Now to the concept: “the pocket.” Here is a guileless use of the term from the Portland Press-Herald:
Ginger Cote of South Portland, who has been drumming since childhood, became a fan of the Rolling Stones when she was 5 years old because her mother and uncle were huge fans. Within a year, she was playing along with Watts on her first drum kit.
Cote said that Watts has “such a nice crack to his snare” and is the “pocket king,” meaning “he lands right in the right spot with just the right feel.” She also praised the personality in his playing.
And Watts does have a “a nice crack to his snare”. And so he ought to. But what is meant by “the pocket”? Most explanations by musicians amount to, well, handwaving (lots of “groove” and “feeling,” which amount to swapping one word for another and calling it an explanation). Here — and if we have musicians, especially drummers, in the readership, I hope they will chime in at this point — is a more historically grounded and technical explanation:
Historically speaking, the term “pocket” originated in the middle of the last century [for our younger readers, that would be the twentieth] with the occurrence of the backbeat, and implied that the backbeat, the Snare Drum striking the beats 2 and 4, is slightly delayed creating a “laid back” or “relaxed feel”.
If the downbeat is exactly when the Kick Drum is struck, then the Snare Drum was very often played slightly later than the midpoint between two consecutive pulses from the Kick Drum. Musicians (and music listeners) were often times unaware of science behind this, but they had a term for it: “the drummer is playing in the pocket.”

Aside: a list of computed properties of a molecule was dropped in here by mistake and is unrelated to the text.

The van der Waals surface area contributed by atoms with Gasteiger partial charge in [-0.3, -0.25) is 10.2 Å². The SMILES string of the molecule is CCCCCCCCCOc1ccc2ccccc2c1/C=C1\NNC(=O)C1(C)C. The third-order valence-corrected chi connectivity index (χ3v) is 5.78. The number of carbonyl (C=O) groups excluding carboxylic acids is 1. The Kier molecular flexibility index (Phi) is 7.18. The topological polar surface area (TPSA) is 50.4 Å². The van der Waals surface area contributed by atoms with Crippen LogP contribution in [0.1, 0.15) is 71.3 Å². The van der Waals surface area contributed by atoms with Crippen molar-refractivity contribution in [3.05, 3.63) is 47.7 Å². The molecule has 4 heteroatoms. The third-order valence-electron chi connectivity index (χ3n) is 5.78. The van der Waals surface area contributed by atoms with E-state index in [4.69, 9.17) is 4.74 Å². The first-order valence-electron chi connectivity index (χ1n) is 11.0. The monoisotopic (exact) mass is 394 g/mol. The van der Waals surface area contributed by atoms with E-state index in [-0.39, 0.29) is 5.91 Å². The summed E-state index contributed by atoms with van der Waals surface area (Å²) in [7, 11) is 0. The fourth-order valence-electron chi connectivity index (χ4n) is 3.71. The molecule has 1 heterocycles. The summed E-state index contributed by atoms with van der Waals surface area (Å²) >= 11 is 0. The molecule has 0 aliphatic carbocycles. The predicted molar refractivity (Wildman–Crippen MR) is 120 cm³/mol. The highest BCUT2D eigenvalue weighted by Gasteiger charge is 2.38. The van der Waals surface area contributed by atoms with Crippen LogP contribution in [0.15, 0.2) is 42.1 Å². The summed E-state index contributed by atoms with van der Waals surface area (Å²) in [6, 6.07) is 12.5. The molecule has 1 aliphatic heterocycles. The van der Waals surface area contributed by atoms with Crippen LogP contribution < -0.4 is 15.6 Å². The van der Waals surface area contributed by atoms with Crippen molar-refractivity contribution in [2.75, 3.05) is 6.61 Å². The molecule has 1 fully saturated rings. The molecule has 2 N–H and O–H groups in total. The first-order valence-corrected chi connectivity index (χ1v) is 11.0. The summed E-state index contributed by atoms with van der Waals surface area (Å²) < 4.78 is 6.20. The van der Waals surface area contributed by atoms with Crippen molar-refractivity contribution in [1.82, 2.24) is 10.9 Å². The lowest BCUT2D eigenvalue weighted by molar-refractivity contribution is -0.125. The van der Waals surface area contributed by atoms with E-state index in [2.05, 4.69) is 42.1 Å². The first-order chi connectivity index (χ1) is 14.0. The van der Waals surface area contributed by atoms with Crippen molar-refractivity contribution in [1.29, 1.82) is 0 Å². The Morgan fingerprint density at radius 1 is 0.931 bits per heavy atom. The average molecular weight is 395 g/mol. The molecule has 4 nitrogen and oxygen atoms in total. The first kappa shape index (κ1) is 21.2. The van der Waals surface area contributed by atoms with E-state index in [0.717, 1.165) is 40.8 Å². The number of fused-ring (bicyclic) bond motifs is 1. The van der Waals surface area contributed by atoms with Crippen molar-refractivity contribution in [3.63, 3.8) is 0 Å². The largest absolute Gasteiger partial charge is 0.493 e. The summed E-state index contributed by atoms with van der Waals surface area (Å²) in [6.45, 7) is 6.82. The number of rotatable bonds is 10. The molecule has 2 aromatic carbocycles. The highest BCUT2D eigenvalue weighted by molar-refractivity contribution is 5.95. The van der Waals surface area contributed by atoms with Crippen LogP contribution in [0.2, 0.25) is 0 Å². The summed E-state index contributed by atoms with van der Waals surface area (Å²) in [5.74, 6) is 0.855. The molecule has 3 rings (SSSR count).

Today, the term “in the pocket” has broadened a bit, suggesting that if two musicians (usually the bass player and the drummer) are feeling the downbeats together, feeling and placing beat “one” at the exact same time, they are said to be “in the pocket.”
Whether you are playing ahead (front) of the beat, or behind (back) of the beat, or right on top (middle) of the beat, as long as two musicians (i.e., bassist and drummer [Sic. Should be “e.g.”. See below] feel the downbeat at the same time, they’ll be in the pocket.
Many people feel that the question is not so much what the pocket is as much as how you know when you’ve achieved it. To the musician, it feels like the music is playing itself, as though everything has merged together — all the rhythmic parts being played by one instrument.